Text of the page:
Why are payments to farmers "subsidies" and payments to solar energy companies "grants?" It's so hard to keep up with the changes in Newspeak.

They are both direct payments from the federal government to private entities. Of course, the federal government does not actually have this money. They borrow it. Sooner or later, the debt will be paid - one way or another.

No matter what you call it, this government borrowing to give money to preferred groups will come from the pockets of future generations. It is intergenerational theft.

It is time we call it what it really is: immoral.

Sunday, January 15, 2012

The flawed, short old man isn't the answer. But his message is.

Ron Paul's success in the Republican nomination process has very little to do with Ron Paul the candidate. It has everything to do with ideas. It has everything to do with a mission. After wandering in the big government political wilderness for over a century, Paul is leading us to the land of freedom promised in the Constitution. He probably won't make it there himself, but like Moses, he'll show it to us across the river. (OK, the Moses comparison is a bit much. I got carried away. Sue me.)

Paul would never be picked by central casting for the role of political leader. He's old. He's short. He's far from  charismatic. He's far from perfect.

But those imperfections are of the man, not of the ideas. People are starting to realize that government, indeed, is not the answer. Free markets and voluntary action is the answer. Less government is a start. Unfortunately, neither half of the two-party duopoly has ever - ever! - made the federal government smaller.

Voting for the same-ol' same-ol' results in ..... more of the same. At the very least, Ron Paul is not more of the  same. A libertarian philosophy may never win over a majority of voters. That makes it no less correct. But without someone spreading the message - even a flawed, short old man - we know for certain the philosophy will never win over a majority of voters.

And what if those that understand and believe in a constitutionally limited government actually vote for it? They might actually get it.

You want to throw away a vote? Keep voting like you have, America.

Monday, January 09, 2012

Santorum v. Reagan

"I fight very strongly against libertarian influence within the Republican Party and the conservative movement. I don't think the libertarians have it right when it comes to what the Constitution's all about. I don't think they have it right as to what our history is."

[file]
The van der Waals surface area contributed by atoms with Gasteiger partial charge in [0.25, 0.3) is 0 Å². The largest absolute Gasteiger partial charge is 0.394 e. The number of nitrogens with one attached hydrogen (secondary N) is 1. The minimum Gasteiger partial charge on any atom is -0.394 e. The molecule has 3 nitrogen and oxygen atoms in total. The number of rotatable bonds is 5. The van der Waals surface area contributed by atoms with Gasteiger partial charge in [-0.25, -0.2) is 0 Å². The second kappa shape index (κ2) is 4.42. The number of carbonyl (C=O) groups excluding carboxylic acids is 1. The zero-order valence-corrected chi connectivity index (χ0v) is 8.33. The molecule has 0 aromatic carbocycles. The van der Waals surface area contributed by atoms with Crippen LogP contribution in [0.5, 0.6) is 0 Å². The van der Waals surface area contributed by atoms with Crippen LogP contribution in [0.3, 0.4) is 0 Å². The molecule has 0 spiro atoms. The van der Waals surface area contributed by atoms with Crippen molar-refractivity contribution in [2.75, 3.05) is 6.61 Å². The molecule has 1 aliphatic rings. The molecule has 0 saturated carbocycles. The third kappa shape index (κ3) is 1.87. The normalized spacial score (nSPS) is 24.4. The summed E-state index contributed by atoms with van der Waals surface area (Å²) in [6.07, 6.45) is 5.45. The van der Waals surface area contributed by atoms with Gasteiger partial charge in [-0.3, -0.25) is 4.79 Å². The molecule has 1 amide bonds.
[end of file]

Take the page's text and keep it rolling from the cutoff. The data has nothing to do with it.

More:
Rick Santorum

“I believe the very heart and soul of conservatism is libertarianism. I think conservatism is really a misnomer, just as liberalism is a misnomer for the liberals . . . The basis of conservatism is a desire for less government interference or less centralized authority or more individual freedom, and this is a pretty general description also of what libertarianism is.”
Ronald Reagan

Sunday, January 01, 2012

The most important election ever? Nope. Not even the most important in the last four years.

The 2012 presidential election is being called "The Most Important Election Ever!"

Wrong.

Even the election of 2008 was more important. Unfortunately the GOP gave us John McCain as the only viable option against the disaster that is Obama. And yet, four years later, it is the same group that is going to give us the only viable option against that same disaster.

Mitt Romney? Really? Mitt is McCain without the war resume.He's Bob Dole without the charisma.

If you ran a business and your hiring manager kept choosing poorly, would you let him keep making those decisions? If you did, whose fault would the next bad choice belong to?

If you keep hiring the same contractor to work on your house and each addition has a leaky roof, you get exactly what you deserve.

Mitt is pretty leaky.





NFL players don't get promises they'll start. Not even Tebow.

I am curious. There has been a clamor from some, including radio talk show host Dan Caplis, for the Bronco organization to make a public statement endorsing Tim Tebow as starting quarterback for the foreseeable future.

Can someone point out to me where this has ever been done anywhere? Has Bill Belichick every said Tom Brady is the Patriots' quarterback for the foreseeable future? Did Tony Dungy ever make such a commitment to Peyton Manning? How about Sean Payton in New Orleans committing to Drew Brees beyond the next game?

I don't think it has happened. In the NFL, every job is open every week. If someone beat out Brady, Belichick would bench Brady in a second. There ain't much sentimentality in the NFL.

The 49ers traded Joe Montana when they thought Steve Young gave them a better chance to win games.

If Montana didn't have a guaranteed gig, Tebow ain't getting one either.


Another economic misconception

The Denver Post's Andy Vuong demonstrates a common misconception in his article "Tebow is money out of the pocket."

The misconception is that increased sales in one particular segment of the economy is a boost to the entire economy. For example, Vuong cites the case of

... 20-year-old part-time college student Hector Armendariz, [for whom] Tebow has meant an extra $25 a day for the past three weeks through sales of T-shirts and hoodies featuring his likeness.
That is certainly good news for Hector, but it is completely irrelevant to the overall status of the Denver economy. That extra $25 is money that would have been used elsewhere if not on Hector's merchandise. For (an admittedly over-simplistic, but still valid) example, Joe Customer has decided to buy a $25 t-shirt. Joe can spend the $25 at Spencer Gifts on a Chuck Norris t-shirt or buy a Tebow t-shirt from Hector. Either way, $25 is spent on a t-shirt. Why should we be happier for one t-shirt vendor over another?

The same principle applies to larger figures, as well:


Tom Clark, executive vice president of the Metro Denver Economic Development Corp...  said a home playoff game could add $5 million in spending in Denver, with some of it coming from visitors from outside the metro area because of the team's regional appeal.

At least Clark distinguishes money spent by locals from money spent by visitors. The local contribution toward that $5 million would be in the Denver economy whether or not the Broncos have a home playoff game. The balance would still be in the region, to be spent on movie tickets, symphony tickets or maybe even a book or two.